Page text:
13 November 1985 Volcano kills thousands in Colombia
Mount Ruiz, Spanish Nevado Del Ruiz, volcano in the Cordillera Central of the Andes, west-central Colombia, noted for its two eruptions on 13 November 1985, which were among the most destructive in recorded history. Located about 80 miles (130 km) west of Bogotá, it is the northernmost of some two dozen active volcanoes scattered along the Cordillera Central and reaches an elevation of 17,717 feet (5,400 m).
Although eruptions of Mount Ruiz have not been frequent, geological evidence suggests that a major eruption in 1595 damaged an area extending from central Colombia north to the southern border of Panama. An eruption in 1845 caused mud slides and flooding in which 1,000 people were killed.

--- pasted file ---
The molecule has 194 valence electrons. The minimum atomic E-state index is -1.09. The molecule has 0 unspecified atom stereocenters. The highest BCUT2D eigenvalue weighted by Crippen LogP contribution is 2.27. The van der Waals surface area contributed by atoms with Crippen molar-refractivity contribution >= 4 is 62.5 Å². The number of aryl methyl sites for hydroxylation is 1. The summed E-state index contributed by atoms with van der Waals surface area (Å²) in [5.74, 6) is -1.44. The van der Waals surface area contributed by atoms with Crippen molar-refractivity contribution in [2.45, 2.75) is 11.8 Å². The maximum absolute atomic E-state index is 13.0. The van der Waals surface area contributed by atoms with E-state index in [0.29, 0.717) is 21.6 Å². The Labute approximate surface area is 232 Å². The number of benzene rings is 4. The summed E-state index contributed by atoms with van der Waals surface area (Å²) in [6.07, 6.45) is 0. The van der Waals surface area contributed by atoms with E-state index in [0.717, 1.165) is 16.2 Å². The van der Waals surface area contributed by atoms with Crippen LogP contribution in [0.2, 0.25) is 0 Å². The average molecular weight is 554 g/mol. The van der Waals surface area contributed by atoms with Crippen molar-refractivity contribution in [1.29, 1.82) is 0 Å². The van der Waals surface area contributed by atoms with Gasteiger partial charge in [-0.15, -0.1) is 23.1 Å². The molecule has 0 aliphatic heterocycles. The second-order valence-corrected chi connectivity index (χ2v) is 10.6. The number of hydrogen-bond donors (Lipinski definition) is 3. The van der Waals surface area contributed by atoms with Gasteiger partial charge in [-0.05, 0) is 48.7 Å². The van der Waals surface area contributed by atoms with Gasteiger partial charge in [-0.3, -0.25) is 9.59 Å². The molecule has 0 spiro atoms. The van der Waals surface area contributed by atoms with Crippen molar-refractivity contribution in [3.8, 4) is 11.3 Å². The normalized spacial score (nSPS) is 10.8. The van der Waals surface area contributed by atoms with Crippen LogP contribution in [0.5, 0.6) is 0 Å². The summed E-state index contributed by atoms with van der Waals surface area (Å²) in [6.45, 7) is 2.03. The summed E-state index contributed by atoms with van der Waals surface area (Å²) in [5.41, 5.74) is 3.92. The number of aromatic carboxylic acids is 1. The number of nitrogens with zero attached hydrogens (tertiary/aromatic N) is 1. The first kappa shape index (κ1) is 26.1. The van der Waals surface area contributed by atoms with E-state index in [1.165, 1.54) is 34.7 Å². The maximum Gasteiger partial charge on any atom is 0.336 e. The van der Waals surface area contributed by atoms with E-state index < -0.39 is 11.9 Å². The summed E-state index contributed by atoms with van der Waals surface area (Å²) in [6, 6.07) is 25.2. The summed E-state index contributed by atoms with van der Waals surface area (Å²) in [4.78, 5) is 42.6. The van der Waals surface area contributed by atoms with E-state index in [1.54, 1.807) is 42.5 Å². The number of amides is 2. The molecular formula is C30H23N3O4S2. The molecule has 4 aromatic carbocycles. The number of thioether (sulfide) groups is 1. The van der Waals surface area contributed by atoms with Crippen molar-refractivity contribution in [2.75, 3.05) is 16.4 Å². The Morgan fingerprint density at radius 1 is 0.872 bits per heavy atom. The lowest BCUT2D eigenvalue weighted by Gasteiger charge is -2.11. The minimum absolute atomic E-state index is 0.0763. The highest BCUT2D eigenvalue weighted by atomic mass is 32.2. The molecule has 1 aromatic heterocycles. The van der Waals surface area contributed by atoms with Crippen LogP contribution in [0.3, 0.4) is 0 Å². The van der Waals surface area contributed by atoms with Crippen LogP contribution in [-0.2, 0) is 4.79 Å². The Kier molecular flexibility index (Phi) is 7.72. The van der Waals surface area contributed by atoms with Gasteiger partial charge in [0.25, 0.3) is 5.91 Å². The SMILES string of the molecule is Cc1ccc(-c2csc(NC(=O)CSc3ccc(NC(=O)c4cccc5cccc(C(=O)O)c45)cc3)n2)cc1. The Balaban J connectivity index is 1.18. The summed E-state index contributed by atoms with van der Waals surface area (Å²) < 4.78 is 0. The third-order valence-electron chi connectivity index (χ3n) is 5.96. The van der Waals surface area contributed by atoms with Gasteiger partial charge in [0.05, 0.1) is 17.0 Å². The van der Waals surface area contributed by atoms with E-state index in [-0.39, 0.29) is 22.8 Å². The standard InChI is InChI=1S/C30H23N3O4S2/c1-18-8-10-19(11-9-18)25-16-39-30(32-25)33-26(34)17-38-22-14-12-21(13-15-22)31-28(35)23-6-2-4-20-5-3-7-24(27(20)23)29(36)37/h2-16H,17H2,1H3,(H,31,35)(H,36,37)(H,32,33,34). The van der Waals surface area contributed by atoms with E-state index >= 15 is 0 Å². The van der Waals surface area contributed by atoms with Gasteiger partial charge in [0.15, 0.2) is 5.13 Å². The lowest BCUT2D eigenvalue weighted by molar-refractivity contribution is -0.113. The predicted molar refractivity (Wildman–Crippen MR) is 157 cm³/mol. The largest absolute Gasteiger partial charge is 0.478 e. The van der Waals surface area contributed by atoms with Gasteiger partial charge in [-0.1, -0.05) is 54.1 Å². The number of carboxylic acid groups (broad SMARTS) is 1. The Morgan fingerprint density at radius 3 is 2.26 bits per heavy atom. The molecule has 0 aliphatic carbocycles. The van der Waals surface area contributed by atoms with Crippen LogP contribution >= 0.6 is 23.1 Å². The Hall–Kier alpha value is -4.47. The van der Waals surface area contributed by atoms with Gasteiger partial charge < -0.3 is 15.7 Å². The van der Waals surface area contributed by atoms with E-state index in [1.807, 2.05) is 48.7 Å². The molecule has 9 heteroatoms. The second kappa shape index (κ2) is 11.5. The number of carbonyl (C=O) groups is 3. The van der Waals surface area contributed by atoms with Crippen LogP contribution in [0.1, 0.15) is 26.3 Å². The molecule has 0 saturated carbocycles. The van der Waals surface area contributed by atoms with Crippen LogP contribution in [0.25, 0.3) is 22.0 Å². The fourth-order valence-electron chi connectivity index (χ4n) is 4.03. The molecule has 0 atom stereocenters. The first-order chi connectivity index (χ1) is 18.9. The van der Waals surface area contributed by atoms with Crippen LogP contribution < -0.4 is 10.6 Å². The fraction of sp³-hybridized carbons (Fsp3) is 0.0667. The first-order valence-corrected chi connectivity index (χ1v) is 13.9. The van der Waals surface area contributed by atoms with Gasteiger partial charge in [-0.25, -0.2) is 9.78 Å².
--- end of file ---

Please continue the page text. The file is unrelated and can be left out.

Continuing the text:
The 1985 disaster was preceded by a buildup of highly viscous magma within the volcano’s neck. Two explosions occurred on the northeast side of the mountain, and magma, blasting outward, melted the mountain’s cap of ice and snow. A mixture of mud, ash, and water with a crest of 15 to 50 feet (4.5 to 15 m) raced down the volcano’s eastern slope through the Azufrado and Lagunilla river channels.
Torrents of mud almost totally buried the town of Armero on the Lagunilla River, 30 miles (48 km) from the volcano, killing an estimated 25,000 people. Mud also swelled the nearby Gualí River to overflowing, and on the western side of the mountain another mud slide killed about 1,000 people in the town of Chinchiná on the Claro River.